this is a Novella genre.
he story opens with main character Scott Carey paying a visit to a casual acquaintance who also happens to be a retired doctor. The reason for this isn’t merely social; Carey wants to ask Bob Ellis (Doctor Bob as he’s still known) about a recent, strange weight loss he’s been experiencing. He explains to Ellis that he’s suddenly began steadily dropping weight with no apparent cause. After getting Ellis to guess—wrongly—his weight, he hops on Ellis’ scales (a hold-over from his previous life). And proves not only has he dropped to a weight that doesn’t seem consistent with his build and stature, but that he also weighs the same no matter what he’s wearing or has upon his person. After a conversation regarding Carey’s reluctance to go to a practicing doctor (“Because it would be in the system,” Ellis deduces) and promising to keep his friend informed, Carey leaves.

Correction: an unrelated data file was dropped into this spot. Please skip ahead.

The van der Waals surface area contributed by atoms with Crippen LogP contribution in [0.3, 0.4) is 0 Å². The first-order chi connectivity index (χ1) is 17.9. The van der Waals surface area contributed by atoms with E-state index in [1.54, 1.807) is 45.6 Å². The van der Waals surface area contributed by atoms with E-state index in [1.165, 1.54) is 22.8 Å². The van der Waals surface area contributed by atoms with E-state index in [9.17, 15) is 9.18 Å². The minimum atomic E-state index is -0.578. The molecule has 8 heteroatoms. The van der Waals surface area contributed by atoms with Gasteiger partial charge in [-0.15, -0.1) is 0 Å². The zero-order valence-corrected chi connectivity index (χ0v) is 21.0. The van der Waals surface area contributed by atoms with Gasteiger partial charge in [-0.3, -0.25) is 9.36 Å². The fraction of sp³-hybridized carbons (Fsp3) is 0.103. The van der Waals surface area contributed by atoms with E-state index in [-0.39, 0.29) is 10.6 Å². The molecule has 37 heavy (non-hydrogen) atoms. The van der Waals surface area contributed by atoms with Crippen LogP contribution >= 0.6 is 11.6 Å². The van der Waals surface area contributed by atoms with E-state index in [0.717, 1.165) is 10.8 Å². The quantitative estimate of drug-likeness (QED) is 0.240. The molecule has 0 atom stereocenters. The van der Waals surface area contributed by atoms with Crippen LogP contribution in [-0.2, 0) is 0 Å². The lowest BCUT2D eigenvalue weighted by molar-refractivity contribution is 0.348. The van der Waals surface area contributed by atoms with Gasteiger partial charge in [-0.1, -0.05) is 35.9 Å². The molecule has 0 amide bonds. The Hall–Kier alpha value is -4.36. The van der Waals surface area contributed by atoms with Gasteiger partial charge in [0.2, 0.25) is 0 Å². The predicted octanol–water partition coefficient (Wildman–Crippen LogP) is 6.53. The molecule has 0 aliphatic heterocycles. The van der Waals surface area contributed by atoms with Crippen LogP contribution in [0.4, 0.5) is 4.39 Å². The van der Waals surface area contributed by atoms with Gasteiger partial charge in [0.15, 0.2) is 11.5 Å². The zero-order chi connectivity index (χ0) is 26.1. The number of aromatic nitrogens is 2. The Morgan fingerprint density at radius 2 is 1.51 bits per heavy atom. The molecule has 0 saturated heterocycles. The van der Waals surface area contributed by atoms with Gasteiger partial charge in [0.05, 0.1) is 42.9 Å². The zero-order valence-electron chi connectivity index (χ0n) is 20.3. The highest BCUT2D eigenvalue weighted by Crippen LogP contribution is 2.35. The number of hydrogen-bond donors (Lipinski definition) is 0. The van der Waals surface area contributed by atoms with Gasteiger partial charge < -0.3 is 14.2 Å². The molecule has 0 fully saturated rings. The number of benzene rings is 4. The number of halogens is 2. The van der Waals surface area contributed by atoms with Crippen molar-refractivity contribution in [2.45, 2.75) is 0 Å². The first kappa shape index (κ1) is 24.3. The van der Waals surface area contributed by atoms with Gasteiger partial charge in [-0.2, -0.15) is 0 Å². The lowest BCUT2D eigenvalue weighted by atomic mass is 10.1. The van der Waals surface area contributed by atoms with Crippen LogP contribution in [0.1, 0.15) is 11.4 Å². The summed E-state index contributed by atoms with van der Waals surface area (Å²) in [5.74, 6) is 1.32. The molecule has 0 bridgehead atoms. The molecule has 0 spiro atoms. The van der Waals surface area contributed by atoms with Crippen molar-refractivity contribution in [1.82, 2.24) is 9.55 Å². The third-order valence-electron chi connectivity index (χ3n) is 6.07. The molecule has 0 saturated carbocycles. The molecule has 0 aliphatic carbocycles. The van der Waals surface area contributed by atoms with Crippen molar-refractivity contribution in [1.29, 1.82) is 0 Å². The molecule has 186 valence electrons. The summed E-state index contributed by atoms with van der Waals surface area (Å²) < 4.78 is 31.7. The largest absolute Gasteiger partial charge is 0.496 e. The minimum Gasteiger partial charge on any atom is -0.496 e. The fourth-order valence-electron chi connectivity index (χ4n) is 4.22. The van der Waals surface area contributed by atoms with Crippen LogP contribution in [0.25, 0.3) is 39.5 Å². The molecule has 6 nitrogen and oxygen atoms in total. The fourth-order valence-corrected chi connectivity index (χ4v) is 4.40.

Despite this, the novella still shows flashes of what King is great at; giving the strangest of ideas plausibility, digging into the tics and quirks of what makes us individual and all too human, putting his finger on the pulse of small-town life (though again, this could have been fleshed out so much more). It is, to perhaps make a bad joke, a little lacking in weight, a little too light to really make an indelible mark on the reader. It feels somewhat rushed and would, in this reviewer’s opinion, make a far more interesting novel. Nevertheless, it’s not terrible either. It is an easy read and a quick one, and there’s still much to enjoy. It simply feels a bit uneven.

Reacties op: Joyful, uplifting, and tinged with sadness

Elevation - stephen king
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